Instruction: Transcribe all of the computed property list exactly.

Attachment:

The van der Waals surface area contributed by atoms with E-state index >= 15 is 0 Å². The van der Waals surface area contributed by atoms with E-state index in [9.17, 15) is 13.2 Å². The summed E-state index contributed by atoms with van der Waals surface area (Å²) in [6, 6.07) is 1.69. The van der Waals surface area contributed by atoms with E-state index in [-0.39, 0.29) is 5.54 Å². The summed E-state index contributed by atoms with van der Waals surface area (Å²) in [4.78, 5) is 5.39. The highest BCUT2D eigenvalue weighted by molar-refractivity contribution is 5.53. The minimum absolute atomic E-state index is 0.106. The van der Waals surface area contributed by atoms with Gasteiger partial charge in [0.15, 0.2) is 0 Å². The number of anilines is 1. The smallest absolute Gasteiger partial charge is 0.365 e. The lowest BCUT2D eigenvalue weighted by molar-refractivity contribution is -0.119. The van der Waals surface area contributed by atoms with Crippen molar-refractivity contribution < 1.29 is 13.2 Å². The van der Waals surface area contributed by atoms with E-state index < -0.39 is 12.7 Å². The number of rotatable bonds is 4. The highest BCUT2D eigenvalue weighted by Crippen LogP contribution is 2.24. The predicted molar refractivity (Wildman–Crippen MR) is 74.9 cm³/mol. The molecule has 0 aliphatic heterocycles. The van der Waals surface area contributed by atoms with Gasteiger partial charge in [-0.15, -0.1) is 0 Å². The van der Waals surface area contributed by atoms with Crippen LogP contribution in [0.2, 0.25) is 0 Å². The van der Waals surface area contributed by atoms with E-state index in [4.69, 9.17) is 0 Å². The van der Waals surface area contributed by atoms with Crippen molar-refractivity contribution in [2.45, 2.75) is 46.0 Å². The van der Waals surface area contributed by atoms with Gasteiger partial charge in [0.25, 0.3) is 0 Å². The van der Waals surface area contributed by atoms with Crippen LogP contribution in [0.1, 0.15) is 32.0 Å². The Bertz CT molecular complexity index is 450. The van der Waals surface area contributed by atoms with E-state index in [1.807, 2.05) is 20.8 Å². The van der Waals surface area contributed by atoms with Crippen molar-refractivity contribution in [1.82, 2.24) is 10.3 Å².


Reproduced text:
The van der Waals surface area contributed by atoms with E-state index >= 15 is 0 Å². The van der Waals surface area contributed by atoms with E-state index in [9.17, 15) is 13.2 Å². The summed E-state index contributed by atoms with van der Waals surface area (Å²) in [6, 6.07) is 1.69. The van der Waals surface area contributed by atoms with E-state index in [-0.39, 0.29) is 5.54 Å². The summed E-state index contributed by atoms with van der Waals surface area (Å²) in [4.78, 5) is 5.39. The highest BCUT2D eigenvalue weighted by molar-refractivity contribution is 5.53. The minimum absolute atomic E-state index is 0.106. The van der Waals surface area contributed by atoms with Gasteiger partial charge in [0.15, 0.2) is 0 Å². The number of anilines is 1. The smallest absolute Gasteiger partial charge is 0.365 e. The lowest BCUT2D eigenvalue weighted by molar-refractivity contribution is -0.119. The van der Waals surface area contributed by atoms with Crippen molar-refractivity contribution < 1.29 is 13.2 Å². The van der Waals surface area contributed by atoms with E-state index < -0.39 is 12.7 Å². The number of rotatable bonds is 4. The highest BCUT2D eigenvalue weighted by Crippen LogP contribution is 2.24. The predicted molar refractivity (Wildman–Crippen MR) is 74.9 cm³/mol. The molecule has 0 aliphatic heterocycles. The van der Waals surface area contributed by atoms with Gasteiger partial charge in [-0.15, -0.1) is 0 Å². The van der Waals surface area contributed by atoms with Crippen LogP contribution in [0.2, 0.25) is 0 Å². The van der Waals surface area contributed by atoms with E-state index in [4.69, 9.17) is 0 Å². The van der Waals surface area contributed by atoms with Crippen molar-refractivity contribution in [2.45, 2.75) is 46.0 Å². The van der Waals surface area contributed by atoms with Gasteiger partial charge in [0.25, 0.3) is 0 Å². The van der Waals surface area contributed by atoms with Crippen LogP contribution in [0.1, 0.15) is 32.0 Å². The Bertz CT molecular complexity index is 450. The van der Waals surface area contributed by atoms with E-state index in [1.807, 2.05) is 20.8 Å². The van der Waals surface area contributed by atoms with Crippen molar-refractivity contribution in [1.82, 2.24) is 10.3 Å².